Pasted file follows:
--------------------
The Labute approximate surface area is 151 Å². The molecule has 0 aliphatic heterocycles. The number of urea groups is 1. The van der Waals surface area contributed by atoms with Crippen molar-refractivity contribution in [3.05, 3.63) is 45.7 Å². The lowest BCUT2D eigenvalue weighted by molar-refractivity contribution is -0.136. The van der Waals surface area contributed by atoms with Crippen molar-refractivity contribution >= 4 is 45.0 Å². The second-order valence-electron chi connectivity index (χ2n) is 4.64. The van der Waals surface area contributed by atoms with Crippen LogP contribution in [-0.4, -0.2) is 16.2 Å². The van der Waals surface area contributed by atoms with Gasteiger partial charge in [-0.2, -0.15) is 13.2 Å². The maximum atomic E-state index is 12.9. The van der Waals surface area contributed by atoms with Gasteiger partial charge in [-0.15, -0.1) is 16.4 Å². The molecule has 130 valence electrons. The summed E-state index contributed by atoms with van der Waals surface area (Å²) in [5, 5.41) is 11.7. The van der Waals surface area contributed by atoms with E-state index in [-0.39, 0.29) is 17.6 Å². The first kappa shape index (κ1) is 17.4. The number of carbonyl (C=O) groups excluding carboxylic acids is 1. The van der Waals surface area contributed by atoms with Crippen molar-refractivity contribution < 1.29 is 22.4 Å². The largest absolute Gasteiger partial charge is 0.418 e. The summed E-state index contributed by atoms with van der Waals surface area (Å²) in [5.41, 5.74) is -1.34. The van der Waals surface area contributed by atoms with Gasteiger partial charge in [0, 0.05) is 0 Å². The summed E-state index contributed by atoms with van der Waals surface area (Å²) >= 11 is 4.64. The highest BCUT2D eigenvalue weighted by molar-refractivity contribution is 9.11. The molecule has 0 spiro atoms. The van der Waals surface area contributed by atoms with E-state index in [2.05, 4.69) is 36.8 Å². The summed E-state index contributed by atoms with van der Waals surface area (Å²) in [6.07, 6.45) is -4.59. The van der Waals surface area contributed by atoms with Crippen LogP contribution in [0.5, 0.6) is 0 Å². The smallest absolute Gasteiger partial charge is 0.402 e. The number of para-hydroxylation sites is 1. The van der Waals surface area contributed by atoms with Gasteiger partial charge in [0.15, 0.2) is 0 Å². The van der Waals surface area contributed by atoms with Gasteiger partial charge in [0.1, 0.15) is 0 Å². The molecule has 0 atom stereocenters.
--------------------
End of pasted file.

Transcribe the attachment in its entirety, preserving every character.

The Labute approximate surface area is 151 Å². The molecule has 0 aliphatic heterocycles. The number of urea groups is 1. The van der Waals surface area contributed by atoms with Crippen molar-refractivity contribution in [3.05, 3.63) is 45.7 Å². The lowest BCUT2D eigenvalue weighted by molar-refractivity contribution is -0.136. The van der Waals surface area contributed by atoms with Crippen molar-refractivity contribution >= 4 is 45.0 Å². The second-order valence-electron chi connectivity index (χ2n) is 4.64. The van der Waals surface area contributed by atoms with Crippen LogP contribution in [-0.4, -0.2) is 16.2 Å². The van der Waals surface area contributed by atoms with Gasteiger partial charge in [-0.2, -0.15) is 13.2 Å². The maximum atomic E-state index is 12.9. The van der Waals surface area contributed by atoms with Gasteiger partial charge in [-0.15, -0.1) is 16.4 Å². The molecule has 130 valence electrons. The summed E-state index contributed by atoms with van der Waals surface area (Å²) in [5, 5.41) is 11.7. The van der Waals surface area contributed by atoms with E-state index in [-0.39, 0.29) is 17.6 Å². The first kappa shape index (κ1) is 17.4. The number of carbonyl (C=O) groups excluding carboxylic acids is 1. The van der Waals surface area contributed by atoms with Crippen molar-refractivity contribution < 1.29 is 22.4 Å². The largest absolute Gasteiger partial charge is 0.418 e. The summed E-state index contributed by atoms with van der Waals surface area (Å²) in [5.41, 5.74) is -1.34. The van der Waals surface area contributed by atoms with Gasteiger partial charge in [0, 0.05) is 0 Å². The summed E-state index contributed by atoms with van der Waals surface area (Å²) >= 11 is 4.64. The highest BCUT2D eigenvalue weighted by molar-refractivity contribution is 9.11. The molecule has 0 spiro atoms. The van der Waals surface area contributed by atoms with E-state index in [2.05, 4.69) is 36.8 Å². The summed E-state index contributed by atoms with van der Waals surface area (Å²) in [6.07, 6.45) is -4.59. The van der Waals surface area contributed by atoms with Crippen LogP contribution in [0.5, 0.6) is 0 Å². The smallest absolute Gasteiger partial charge is 0.402 e. The number of para-hydroxylation sites is 1. The van der Waals surface area contributed by atoms with Gasteiger partial charge in [0.15, 0.2) is 0 Å². The van der Waals surface area contributed by atoms with Gasteiger partial charge in [0.1, 0.15) is 0 Å². The molecule has 0 atom stereocenters.